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« USPTO Adopts New Measure of Patent Examination Quality | Main | Biotech/Pharma Docket »

October 13, 2010

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Kevin,

Very interesting article. Your point about the danger of "at-home" testing to assess for risks as serious (and as complex) as these is "spot on." In fact, the folks who wrote and published this article are at risk of more than inducing patent infringement. What if someone did this "at-home" testing and through ignorance missed a "warning sign" for either breast or ovarian cancer that Myriad's testing would have found? We're now talking about potential tort liability if that person later develops that cancer. Just some thinking out loud.

Huh? What does that tell us about the ACLU's assertion that patents on "isolated" or "purified" DNA molecules (like the BRCA sequences in the Myriad case) are impossible to design around?

That aside, I don't think there would ever be a realistic risk that even the broad and generalized method claims would be asserted against Dr. Salzberg or anyone else - because the described method simply doesn't interfere with Myriad's business. No patient, and no provider, would ever decide to perform a mastectomy, oophorectomy, or any other medical procedure on the basis of a computational at-home test alone, without the confirmation of a real CLIA-certified diagnostic test. If anything, Salzberg's method would generate more business for Myriad and other test providers.

We should keep in mind that taking one's temperature might require the use of a patented thermometer!

Inflammatory? "but because of gene patents, the act of reading one's own genome may require the permission of a private company."

Highly dependent on just how that act of reading was undertaken, and like myriads (pun intended) of other patented methods that may be done at home, just as protected.

Kevin,

Thanks for this analysis. I'm not so sure about the quick dismissal of the composition of matter claims in the '282 patent on BRCA1, and its equivalent claims on BRCA2. By my reading, those claims would arguably be infringed by any method that would be an input to the Salzberg process. Any way of determining a DNA sequence of which I am aware, including single-molecule methods and most certainly any first- or second-generation method that entails "DNA prep" before sequencing steps, is arguably creating "isolated" DNA. Any sequence would also generate sequences longer than the 15-mers claims for both genes (claims 5 and 6 of '282).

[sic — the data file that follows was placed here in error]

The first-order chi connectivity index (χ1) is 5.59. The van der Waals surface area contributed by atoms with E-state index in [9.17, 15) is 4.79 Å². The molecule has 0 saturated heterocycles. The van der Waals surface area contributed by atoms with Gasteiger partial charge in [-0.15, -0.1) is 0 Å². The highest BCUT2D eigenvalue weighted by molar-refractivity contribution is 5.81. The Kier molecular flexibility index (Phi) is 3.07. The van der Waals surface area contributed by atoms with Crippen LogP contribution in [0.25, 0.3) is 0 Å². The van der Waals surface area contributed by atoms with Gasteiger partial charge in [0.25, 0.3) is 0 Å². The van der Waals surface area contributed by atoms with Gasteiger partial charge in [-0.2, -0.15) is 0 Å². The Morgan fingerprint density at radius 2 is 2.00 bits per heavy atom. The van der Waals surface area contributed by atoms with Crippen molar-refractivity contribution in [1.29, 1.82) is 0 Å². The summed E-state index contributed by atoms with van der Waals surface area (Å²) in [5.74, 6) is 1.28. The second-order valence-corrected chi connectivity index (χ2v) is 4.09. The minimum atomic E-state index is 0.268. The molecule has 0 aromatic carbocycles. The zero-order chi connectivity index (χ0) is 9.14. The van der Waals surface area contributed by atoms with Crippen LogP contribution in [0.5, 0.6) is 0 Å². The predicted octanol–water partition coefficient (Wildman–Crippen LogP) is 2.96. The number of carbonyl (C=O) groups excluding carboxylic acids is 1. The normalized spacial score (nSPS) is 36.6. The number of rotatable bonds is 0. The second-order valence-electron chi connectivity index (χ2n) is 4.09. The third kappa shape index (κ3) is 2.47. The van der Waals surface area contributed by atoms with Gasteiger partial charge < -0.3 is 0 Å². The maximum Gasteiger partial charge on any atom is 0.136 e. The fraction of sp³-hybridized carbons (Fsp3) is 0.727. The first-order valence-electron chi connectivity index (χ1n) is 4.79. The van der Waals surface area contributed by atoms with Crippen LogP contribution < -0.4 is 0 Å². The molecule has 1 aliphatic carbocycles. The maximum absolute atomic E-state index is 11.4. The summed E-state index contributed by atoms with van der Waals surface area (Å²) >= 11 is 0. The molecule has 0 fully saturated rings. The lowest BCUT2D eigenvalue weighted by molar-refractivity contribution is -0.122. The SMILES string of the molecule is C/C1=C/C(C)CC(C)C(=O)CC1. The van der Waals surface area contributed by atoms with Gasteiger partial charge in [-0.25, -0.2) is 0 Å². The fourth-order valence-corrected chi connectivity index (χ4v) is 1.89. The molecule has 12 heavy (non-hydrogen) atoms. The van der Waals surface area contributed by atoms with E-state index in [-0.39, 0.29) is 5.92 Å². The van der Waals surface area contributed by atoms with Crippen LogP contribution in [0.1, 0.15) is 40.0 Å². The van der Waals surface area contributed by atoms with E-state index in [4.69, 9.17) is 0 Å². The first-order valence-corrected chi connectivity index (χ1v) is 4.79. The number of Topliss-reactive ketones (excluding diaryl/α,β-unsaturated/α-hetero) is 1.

It turns out these claims are probably invalid based on novelty, but that has not been determined. None of us can know how courts will interpret scope of these claims until and unless a court makes such determination. To my knowledge there is zero case law on this, and even the AMP v USPTO case is now about section 101 patent-eligibility, not 103 novelty. Perhaps we will get to questions of novelty and enablement/written description in that case after appellate review, but we're not there now.

Your points about DIY diagnosis and caution are quite interesting and a vexing policy matter. But not about patents.

To my eyes, both the composition of matter claims and the method claims in these BRCA1 and 2 patents (and others like them on other genes) are quite broad and might well be deemed infringed; then we'll have to figure out if the claims infringed are valid. And then we can choose sides about whether granting patents with such claims in them is a good idea or not as a policy matter.

Dear Bob:

I confess that it has been a long time since I left the lab, but I don't think the kind of whole genome sequencing discussed in the paper would infringe any of the composition of matter claims. But I have been a patent attorney long enough to know it could be raised; I just don't think very successfully. And remember: a broad claim is not necessarily a good thing, since it provides a bigger target for invalidity.

Thanks for the comment.

Dear Moo:

I wrestled with writing "de minimis non curat lex" in the post, but I agree with you - while probably providing a frisson of "taking it to the Man" in the authors, I don't think such "at-home" tests will supplant CLIA-verified testing labs. But I do think the sentiments expressed by the authors reveal the danger that public opinion has been swayed to the view that there is something "wrong" with permitting companies like Myriad from making such tests available to the public, and that the at-home version is a viable alternative.

Thanks for the comment.

Funny how exactly the thing I brought up a few months ago has now become a reality.

It's like every other comment I make on your blog foretells the future Kev.

"patented thermometer!"

Do you have thermometer's, unisolated, in your body atm?

does brca cDNA occur naturally? I know they can pinpoint the 1/2's exact position in the genome, but can someone clarify to me the cDNA claim portion? cDNA is present in some viruses and is arguably the same in function.

Dear CL:

The short answer to your question is "no" for the BRCA genes. But I need to expand the explanation a little.

The claim is to an isolated cDNA encoding the BRCA gene having a specific sequence. It is not to all "cDNAs" so that the existence of viral cDNA (having a different sequence) does not impact the claim. No one is claiming all cDNAs of all sequences.

I could make an argument that the "isolated" part even distinguishes viral cDNA in cells from viral cDNA isolated from the cell, but I don't need to in order to provide an answer to your question. But consider: if I discover and isolate an improved lubricant from crude oil, can I patent it? If I can, why not an isolated DNA?

Thanks for the comment.

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